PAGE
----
“Indeed, [trilemma] is like the classic options of ‘lead, follow or get out of the way’. How do you respond to such an injunction when half way across a gorge on a tightrope?

If one is on the horns of a trilemma, is a triceratops involved?

How does one extend it further? Poly-, multi-, omni-, mega-, sub-, super-, peri- … ? Sometimes I feel I am experiencing all of the above.

Chris also reminds us of how the phrase “on the horns of a dilemma” came about. Dilemma originally meant a tough decision between only two choices, both of which are unpleasant. Since horns also come in pairs and can be painful, voila, the analogy.

Today we have all but lost sight of the meaning of dilemma. Its semantics has fallen into such a disarray that many are using it now as a simply synonym for “problem”. We hear such utterances today as, “Traffic downtown has become such a dilemma.”

No, actually, it hasn’t unless we are faced with only two corrective measures, neither of which is appealing. I was tempted to say much more about dilemma in my essaylet on trilemma but resisted. I guess I should take it up some day.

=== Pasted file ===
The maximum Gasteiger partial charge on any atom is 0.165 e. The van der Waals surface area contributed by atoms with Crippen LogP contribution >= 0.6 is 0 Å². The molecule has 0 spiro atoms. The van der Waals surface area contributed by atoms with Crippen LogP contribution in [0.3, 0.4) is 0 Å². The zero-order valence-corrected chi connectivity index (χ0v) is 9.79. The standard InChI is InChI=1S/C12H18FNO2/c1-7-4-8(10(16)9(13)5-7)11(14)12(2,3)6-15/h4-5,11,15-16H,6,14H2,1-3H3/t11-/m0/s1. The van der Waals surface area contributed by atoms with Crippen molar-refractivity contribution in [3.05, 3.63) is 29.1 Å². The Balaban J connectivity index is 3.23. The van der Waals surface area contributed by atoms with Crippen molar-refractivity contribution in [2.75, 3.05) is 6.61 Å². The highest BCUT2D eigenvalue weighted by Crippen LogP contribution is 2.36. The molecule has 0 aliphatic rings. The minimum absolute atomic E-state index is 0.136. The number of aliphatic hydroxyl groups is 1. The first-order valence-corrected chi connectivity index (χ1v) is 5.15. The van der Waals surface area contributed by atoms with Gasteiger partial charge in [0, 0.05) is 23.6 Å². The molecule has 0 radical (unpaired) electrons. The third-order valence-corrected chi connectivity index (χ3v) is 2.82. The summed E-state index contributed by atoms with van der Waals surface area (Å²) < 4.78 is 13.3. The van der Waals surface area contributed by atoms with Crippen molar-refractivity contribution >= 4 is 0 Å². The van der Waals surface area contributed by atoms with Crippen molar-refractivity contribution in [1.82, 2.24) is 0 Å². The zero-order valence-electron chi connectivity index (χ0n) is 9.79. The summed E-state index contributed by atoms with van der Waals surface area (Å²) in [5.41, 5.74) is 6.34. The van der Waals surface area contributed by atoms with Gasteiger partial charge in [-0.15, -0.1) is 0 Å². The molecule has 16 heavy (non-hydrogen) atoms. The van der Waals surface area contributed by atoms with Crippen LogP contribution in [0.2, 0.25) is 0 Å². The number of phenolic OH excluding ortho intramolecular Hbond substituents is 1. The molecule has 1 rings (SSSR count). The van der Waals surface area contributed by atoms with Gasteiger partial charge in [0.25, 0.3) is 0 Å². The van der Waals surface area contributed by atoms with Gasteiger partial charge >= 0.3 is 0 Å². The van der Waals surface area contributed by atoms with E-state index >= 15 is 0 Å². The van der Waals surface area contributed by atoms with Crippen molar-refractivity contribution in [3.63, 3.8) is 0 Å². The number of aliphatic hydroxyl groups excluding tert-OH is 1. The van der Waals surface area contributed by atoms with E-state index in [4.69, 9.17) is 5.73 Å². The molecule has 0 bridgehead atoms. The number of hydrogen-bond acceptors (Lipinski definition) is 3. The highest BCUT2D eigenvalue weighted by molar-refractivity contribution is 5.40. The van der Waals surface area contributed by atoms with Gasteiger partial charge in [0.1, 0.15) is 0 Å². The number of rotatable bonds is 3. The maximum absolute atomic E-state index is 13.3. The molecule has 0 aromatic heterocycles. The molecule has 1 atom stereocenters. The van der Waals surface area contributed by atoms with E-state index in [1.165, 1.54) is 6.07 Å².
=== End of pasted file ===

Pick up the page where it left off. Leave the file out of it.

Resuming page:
Umlauts and Diereses

Monday, February 14th, 2011

Jeremy Wheeler and Rabbi Zev-Hayyim Feyer have so far caught what they consider an oversight in our recent Good Word sprachgefuhl. In that writeup I claim that this word is sometimes spelled with an umlaut over the U, which is to say, Sprachgefühl, and explained umlaut as a synonym of dieresis. Although the two are generally used interchangeably, there is reason to maintain a distinction based not on the two dots themselves, but how they are used.

Dieresis comes from the Greek word for “split” and, before English began borrowing words from Modern German, it was used only to refer to an umlaut placed over the second of two successive vowels to indicate that both are pronounced, as in the case of naïve Chloë, Noël, Aïda.

Of course, this alternate spelling is now rare in English and other diacritics serve the same or a very similar purpose. In fiancé, attaché, cliché, communiqué it is the acute that tells us the vowel is pronounced. So the plot, as plots are wont to do, thickens.